Conor M. Kelly teaches theological ethics at Marquette University in Wisconsin.
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Who Should Be Next in Line?
ACCORDING TO PSYCHOLOGISTS, fairness is one of our most innate moral intuitions. As a parent, I can vouch for this because I routinely navigate the extra-sensitive fairness meters of bickering siblings. Young or old, we protest perceived slights in the same terms: “That is so unfair!”
This snap judgment, however, is not always accurate. Consequently, when circumstances trigger a reflexive accusation of unfairness, we should pause to verify that we are not off base. As Christians, especially, we must test our gut reactions against the insights of our faith to ensure that our intuitions match our convictions.
The rollout of the COVID-19 vaccine is a paradigmatic illustration of this responsibility.
With a limited supply likely deep into 2021, many who want the vaccine will be unable to get it for quite some time. Recognizing this reality, the Centers for Disease Control and Prevention’s Advisory Committee on Immunization Practices (ACIP) has created guidelines for who should have priority at each stage of the rollout. According to ACIP, health care workers and residents of long-term care facilities have priority, and after that essential workers and those over 75 should have access before anyone else.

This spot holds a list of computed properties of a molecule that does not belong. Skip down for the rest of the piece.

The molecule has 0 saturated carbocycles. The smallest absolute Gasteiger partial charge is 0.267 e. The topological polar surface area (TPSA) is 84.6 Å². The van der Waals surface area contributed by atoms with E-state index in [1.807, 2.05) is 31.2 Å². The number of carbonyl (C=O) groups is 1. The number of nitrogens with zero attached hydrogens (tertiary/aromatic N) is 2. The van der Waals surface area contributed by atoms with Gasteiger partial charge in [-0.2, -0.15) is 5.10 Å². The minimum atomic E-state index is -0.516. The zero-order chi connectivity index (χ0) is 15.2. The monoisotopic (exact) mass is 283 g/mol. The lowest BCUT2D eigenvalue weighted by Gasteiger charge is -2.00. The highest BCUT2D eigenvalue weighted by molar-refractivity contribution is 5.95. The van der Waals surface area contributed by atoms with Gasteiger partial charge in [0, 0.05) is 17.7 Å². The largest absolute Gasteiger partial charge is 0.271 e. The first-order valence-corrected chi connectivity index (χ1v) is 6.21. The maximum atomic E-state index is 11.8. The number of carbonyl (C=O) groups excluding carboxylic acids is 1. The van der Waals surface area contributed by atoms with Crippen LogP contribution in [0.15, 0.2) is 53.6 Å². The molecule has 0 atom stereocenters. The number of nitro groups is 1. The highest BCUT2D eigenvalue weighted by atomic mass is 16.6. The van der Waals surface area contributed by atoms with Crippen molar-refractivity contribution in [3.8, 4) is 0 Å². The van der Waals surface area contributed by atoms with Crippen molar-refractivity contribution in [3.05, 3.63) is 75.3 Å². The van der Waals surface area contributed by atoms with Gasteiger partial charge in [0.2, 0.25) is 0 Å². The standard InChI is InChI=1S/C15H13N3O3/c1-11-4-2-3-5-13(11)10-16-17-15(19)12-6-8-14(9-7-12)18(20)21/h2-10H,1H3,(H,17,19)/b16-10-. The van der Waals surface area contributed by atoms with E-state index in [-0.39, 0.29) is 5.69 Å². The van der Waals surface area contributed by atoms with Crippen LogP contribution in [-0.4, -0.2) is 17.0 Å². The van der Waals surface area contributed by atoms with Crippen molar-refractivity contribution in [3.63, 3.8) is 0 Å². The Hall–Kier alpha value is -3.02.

Thou Shalt Not Be Apathetic
ON A COLD January day in 2010, Supreme Court Justice John Paul Stevens felt so strongly about the dangers of corruption that he delivered a rare oral dissent in the Citizens United case. Decrying the majority’s “crabbed view of corruption” that focused on quid pro quo arrangements exclusively, Justice Stevens countered, “There are threats of corruption that are far more destructive to democratic society than the odd bribe. Yet the majority’s understanding of corruption would leave lawmakers impotent to address all but the most discrete abuses.”
In retrospect, the striking thing from that winter morning was not so much the existence of Steven’s oral dissent (though notable), but the basic agreement on all sides. No one on the court contested the idea that corruption poses a threat to “democratic society.” The majority and the minority simply split on whether the specific practice at issue constituted a form of corruption.
Ten years later, we cannot take the same presupposition for granted. Instead of identifying corruption as a danger to the republic, we are all too ready to treat it as an inescapable part of American life. Indeed, the rationalizations have now become as predictable as they are depressing: It may be distasteful, but both sides do it. It is a necessary evil. Get over it.